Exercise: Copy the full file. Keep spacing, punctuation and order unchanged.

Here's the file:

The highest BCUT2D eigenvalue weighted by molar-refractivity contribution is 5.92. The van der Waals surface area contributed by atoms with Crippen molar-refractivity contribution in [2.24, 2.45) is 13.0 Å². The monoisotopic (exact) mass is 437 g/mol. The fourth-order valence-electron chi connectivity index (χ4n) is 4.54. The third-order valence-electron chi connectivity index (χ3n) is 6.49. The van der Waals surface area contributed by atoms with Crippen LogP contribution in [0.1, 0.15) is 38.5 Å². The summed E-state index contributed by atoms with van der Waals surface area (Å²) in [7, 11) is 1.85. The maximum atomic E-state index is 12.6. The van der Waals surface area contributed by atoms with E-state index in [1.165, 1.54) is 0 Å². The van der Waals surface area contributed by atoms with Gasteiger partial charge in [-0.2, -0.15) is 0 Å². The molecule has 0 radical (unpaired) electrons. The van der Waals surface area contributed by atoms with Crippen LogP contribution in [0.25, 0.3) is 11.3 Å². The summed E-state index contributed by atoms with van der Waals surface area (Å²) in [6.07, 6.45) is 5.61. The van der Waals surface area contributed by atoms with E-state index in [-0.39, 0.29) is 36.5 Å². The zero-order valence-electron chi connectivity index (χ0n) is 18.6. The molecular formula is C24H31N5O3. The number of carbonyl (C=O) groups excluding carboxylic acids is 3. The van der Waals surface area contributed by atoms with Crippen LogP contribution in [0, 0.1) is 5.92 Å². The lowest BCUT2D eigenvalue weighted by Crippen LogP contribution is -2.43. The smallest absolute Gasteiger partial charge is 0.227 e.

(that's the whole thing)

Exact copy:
The highest BCUT2D eigenvalue weighted by molar-refractivity contribution is 5.92. The van der Waals surface area contributed by atoms with Crippen molar-refractivity contribution in [2.24, 2.45) is 13.0 Å². The monoisotopic (exact) mass is 437 g/mol. The fourth-order valence-electron chi connectivity index (χ4n) is 4.54. The third-order valence-electron chi connectivity index (χ3n) is 6.49. The van der Waals surface area contributed by atoms with Crippen LogP contribution in [0.1, 0.15) is 38.5 Å². The summed E-state index contributed by atoms with van der Waals surface area (Å²) in [7, 11) is 1.85. The maximum atomic E-state index is 12.6. The van der Waals surface area contributed by atoms with E-state index in [1.165, 1.54) is 0 Å². The van der Waals surface area contributed by atoms with Gasteiger partial charge in [-0.2, -0.15) is 0 Å². The molecule has 0 radical (unpaired) electrons. The van der Waals surface area contributed by atoms with Crippen LogP contribution in [0.25, 0.3) is 11.3 Å². The summed E-state index contributed by atoms with van der Waals surface area (Å²) in [6.07, 6.45) is 5.61. The van der Waals surface area contributed by atoms with E-state index in [-0.39, 0.29) is 36.5 Å². The zero-order valence-electron chi connectivity index (χ0n) is 18.6. The molecular formula is C24H31N5O3. The number of carbonyl (C=O) groups excluding carboxylic acids is 3. The van der Waals surface area contributed by atoms with Crippen LogP contribution in [0, 0.1) is 5.92 Å². The lowest BCUT2D eigenvalue weighted by Crippen LogP contribution is -2.43. The smallest absolute Gasteiger partial charge is 0.227 e.